Prev | Table of Contents | Next

Written Torah | Torah Scrolls | Chumash | Talmud | Other Writings


Level:  Basic

 The word "Torah" is a tricky one, because it can mean different things in different contexts.  In its most limited sense, "Torah" refers to the Five Books of Moses:  Genesis, Exodus, Leviticus, Numbers, and Deuteronomy.  But the word "torah" can also be used to refer to the entire Hebrew Bible (the body of scripture known to non-Jews as the Old Testament and to Jews as the Tanakh or Written Torah), or in its broadest sense, to the whole body of Jewish law and teachings.

Written Torah

To Jews, there is no "Old Testament" (an offensive term suggesting that God's Word has been replaced by a newer and better "testament").  The books that Christians call the New Testament are not part of our Hebrew scriptures (they were written in Greek in a spirit quite alien to Hebrew thought).  Our Bible is also known to us as the Written Torah.

This is a list of the books of Written Torah, in the order in which they appear in the best old Hebrew manuscripts, with the Hebrew name of the book, a translation of the Hebrew name (where it is not the same as the English name), and English names of the books (where it is not the same as the Hebrew name).  The Hebrew names of the first five books are derived from the first few words of the book.  The text of each book is more or less the same in Jewish translations as what appears in Christian bibles, although there are many slight differences in the numbering of verses and chapters and many highly significant differences in the translations; this is meaningful enough that we recommend studying only in the more reliable Jewish translations.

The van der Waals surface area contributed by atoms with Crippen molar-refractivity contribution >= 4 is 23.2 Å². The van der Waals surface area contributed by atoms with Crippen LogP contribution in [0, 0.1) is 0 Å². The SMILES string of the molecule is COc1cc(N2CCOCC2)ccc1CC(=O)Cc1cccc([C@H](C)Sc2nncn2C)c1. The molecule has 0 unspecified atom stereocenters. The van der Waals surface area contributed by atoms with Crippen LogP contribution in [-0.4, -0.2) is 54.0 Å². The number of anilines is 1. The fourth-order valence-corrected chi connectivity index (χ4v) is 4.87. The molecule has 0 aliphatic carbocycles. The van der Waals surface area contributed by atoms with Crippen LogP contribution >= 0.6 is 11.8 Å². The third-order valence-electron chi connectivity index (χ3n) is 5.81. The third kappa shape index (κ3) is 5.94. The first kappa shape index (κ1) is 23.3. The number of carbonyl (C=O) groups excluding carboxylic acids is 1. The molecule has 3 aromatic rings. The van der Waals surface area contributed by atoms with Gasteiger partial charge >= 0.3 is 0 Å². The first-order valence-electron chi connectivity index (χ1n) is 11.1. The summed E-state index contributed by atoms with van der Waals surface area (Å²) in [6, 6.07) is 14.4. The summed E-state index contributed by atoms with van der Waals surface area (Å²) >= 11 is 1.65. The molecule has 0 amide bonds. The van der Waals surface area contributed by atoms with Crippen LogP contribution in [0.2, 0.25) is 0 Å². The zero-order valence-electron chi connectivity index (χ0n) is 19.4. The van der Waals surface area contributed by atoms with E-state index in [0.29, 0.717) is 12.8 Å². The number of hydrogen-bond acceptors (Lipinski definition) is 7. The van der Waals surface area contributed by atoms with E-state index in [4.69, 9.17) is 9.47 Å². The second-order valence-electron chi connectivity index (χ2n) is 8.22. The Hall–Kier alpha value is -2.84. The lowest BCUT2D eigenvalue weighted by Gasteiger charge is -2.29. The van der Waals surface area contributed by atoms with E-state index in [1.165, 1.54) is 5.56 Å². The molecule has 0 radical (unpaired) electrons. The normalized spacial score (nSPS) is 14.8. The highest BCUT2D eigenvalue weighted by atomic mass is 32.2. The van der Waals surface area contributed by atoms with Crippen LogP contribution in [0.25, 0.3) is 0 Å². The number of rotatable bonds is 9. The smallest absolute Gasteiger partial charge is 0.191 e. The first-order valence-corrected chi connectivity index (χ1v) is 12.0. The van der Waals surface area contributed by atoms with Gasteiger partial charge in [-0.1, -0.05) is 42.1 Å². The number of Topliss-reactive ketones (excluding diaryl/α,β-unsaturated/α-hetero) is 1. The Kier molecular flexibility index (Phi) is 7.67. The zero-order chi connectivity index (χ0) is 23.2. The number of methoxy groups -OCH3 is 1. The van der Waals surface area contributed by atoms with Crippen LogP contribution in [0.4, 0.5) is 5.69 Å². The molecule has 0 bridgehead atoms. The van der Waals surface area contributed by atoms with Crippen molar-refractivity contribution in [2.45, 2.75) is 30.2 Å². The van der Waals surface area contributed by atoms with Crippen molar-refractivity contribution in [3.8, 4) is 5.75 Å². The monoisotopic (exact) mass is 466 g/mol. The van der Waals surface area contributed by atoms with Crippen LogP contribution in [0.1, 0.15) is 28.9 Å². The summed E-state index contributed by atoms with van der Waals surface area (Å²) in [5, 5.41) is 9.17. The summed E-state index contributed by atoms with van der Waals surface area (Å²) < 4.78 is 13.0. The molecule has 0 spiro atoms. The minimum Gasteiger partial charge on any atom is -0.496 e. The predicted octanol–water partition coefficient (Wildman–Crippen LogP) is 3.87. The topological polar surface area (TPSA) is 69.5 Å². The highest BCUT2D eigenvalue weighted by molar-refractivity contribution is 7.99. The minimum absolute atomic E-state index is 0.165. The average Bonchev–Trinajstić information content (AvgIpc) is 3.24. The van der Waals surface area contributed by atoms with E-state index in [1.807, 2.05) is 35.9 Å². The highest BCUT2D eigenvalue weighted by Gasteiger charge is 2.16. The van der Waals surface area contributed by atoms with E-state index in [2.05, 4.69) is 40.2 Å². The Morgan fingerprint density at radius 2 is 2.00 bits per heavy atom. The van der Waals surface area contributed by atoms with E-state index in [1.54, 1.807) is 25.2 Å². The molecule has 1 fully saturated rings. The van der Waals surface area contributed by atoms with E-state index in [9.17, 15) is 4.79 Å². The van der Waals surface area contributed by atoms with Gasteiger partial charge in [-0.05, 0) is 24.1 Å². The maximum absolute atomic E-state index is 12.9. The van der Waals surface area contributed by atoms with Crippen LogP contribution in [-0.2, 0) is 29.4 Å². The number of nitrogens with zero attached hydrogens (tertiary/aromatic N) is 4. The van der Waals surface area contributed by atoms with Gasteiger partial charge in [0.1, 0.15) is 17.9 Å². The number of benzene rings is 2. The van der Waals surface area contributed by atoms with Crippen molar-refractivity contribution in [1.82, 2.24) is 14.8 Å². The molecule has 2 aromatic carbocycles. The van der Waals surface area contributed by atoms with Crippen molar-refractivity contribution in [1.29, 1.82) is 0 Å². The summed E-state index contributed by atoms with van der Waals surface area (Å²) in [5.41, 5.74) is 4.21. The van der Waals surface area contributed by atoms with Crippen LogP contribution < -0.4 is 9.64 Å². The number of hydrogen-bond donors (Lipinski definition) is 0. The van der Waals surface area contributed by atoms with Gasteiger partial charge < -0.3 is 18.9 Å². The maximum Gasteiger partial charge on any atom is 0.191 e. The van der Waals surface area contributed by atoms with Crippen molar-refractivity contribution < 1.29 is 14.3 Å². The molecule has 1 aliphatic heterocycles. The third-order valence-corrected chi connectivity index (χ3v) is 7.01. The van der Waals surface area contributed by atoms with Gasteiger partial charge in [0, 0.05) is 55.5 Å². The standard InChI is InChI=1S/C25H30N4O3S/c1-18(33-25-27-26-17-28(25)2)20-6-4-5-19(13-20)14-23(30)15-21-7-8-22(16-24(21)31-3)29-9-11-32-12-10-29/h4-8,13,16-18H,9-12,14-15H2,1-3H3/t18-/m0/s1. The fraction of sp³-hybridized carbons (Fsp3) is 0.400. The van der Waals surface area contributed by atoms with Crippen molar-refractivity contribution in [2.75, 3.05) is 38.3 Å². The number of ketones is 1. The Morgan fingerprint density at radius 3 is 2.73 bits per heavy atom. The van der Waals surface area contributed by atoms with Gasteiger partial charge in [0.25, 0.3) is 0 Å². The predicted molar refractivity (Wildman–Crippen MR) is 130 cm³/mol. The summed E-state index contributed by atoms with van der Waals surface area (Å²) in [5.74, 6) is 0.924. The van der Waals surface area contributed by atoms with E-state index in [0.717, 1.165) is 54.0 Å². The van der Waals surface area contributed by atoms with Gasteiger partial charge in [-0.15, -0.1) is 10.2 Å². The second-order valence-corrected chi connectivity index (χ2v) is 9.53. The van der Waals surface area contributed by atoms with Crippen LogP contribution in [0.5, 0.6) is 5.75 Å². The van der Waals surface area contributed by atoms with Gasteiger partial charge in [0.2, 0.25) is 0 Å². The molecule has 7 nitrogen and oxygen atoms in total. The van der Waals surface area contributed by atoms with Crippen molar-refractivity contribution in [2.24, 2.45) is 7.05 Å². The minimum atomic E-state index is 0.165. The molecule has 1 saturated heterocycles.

TORAH (The Law):

NEVI'IM (The Prophets):

KETHUVIM (The Writings):

Written Torah is often referred to as the Tanakh, which is an acrostic of Torah, Nevi'im, and Ketuvim.

Torah Scrolls

 The scriptures that we use in services are to be written in scrolls on specially prepared skins of kosher animals.  They are always hand-written, in attractive Hebrew calligraphy with "crowns" (crows-foot-like marks coming up from the upper points) on many of the letters.  You are not supposed to touch the parchment on these scrolls:  some say because they are too holy; some say because the parchment, made from animal skins, is a source of ritual defilement; others say because your fingers' sweat has acids that will damage the parchment over time.